Night Blooming Cereus
Night blooming Cereus, also known as Queen of the Knight, is a member of the cactus family. It’s a rather unassuming and clumsy-looking plant with large paddle-shaped leaves (technically flattened stems that function as leaves) that grow in an untidy jumble. When a new leaf is about to be produced, a long thin stem arises at a crazy angle and then slowly unfolds. Not what I would call the most attractive plant. In fact, for most of the spring through fall, my night blooming Cereus has been relegated to a spot near the air conditioning units.
With all the beautiful plants out there, you might ask yourself why bother? Well, after the plant is four or five years old, it redeems itself. Sometime in mid-July, the plant will develop a bud that looks like something from a Dr. Seuss story. Over the next few weeks the bud will elongate and grow larger. When the bud begins to turn upwards you know the reveal will occur within the next seven to eight days.
The bud slowly begins to unfurl after dusk, but the real excitement begins to build around 9:00 PM when hour by hour, the thin outer petals unfold, followed by the broader inner petals. Around midnight the flower will have reached its full glory. Depending on the variety and age of the plant, the blossom may be as small as five inches across or as wide as a foot.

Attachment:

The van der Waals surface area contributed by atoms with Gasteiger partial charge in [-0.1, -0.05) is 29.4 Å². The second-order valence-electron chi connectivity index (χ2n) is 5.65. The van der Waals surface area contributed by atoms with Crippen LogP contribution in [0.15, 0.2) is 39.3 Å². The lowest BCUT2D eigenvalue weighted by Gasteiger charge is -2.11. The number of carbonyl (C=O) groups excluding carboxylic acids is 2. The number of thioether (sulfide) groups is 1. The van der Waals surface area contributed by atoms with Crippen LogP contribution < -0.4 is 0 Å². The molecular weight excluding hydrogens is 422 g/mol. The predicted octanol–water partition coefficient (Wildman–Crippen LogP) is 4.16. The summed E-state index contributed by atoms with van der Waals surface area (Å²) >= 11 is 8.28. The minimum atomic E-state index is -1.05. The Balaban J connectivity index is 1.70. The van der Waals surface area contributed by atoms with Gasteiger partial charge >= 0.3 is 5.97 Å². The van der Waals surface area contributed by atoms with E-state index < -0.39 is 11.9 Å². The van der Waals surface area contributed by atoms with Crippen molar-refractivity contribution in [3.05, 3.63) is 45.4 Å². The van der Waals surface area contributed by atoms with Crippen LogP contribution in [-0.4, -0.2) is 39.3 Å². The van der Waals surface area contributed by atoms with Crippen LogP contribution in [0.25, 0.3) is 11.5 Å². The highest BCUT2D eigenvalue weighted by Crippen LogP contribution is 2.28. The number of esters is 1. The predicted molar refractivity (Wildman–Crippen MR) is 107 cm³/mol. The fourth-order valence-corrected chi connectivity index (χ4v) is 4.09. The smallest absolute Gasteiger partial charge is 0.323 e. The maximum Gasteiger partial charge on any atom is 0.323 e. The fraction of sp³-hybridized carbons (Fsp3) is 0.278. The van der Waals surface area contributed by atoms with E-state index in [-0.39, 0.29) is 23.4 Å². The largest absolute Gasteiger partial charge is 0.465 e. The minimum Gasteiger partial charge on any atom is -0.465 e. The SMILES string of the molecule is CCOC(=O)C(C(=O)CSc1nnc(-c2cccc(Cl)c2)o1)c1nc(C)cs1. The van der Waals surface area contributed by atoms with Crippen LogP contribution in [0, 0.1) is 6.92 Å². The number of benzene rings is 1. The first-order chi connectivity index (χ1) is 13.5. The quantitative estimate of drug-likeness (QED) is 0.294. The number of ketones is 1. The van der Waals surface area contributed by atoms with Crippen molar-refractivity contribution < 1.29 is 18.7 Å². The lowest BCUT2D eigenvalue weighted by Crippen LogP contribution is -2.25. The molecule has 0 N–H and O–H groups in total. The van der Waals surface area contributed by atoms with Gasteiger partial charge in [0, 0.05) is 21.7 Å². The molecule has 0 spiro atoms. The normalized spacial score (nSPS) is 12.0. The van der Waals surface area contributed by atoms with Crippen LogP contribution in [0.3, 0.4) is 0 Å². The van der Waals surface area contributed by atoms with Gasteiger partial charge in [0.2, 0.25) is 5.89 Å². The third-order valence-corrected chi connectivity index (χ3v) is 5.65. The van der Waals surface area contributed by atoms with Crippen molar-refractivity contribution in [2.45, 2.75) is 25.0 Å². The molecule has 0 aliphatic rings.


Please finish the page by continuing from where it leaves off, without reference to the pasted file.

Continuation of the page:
The blossom is an exquisite, pure clean white, large cupped flower with feathery petals and a long, radiating stigma. There are conflicting thoughts on the fragrance: some consider it divine, while others find it overpowering and offensive.
Since the bloom only appears one time a year, opens at night and is wilted by dawn, anxious gardeners have been known to stay up all night so that they don’t miss the show. If you’re a good friend, you may be invited to come over in your jammies and celebrate with a watch party.
(click pictures for source)
Night Blooming Cereus is easy to care for. Water and fertilize (with a well-balanced water soluble product) regularly from March through August, but allow the soil to dry out between watering. Discontinue fertilization and reduce water to one time a month September through February.
Hardy to zone 10, it’s grown as a houseplant in McKinney, but when the daytime temperatures are consistently above 65 degrees, it appreciates being moved outdoors and placed in a morning sun/afternoon shade spot. Re-pot only when necessary as the plant blooms best when pot bound.
I’ve never seen this plant for sale, but most gardeners will happily share a piece of a leaf that roots readily in rich, well-draining soil. So if you’re looking for an unusual plant that gives you an excuse to stay up all night and party, find a friend with a night blooming Cereus and beg a piece.
For more gardening inspiration, you can visit Beth’s website.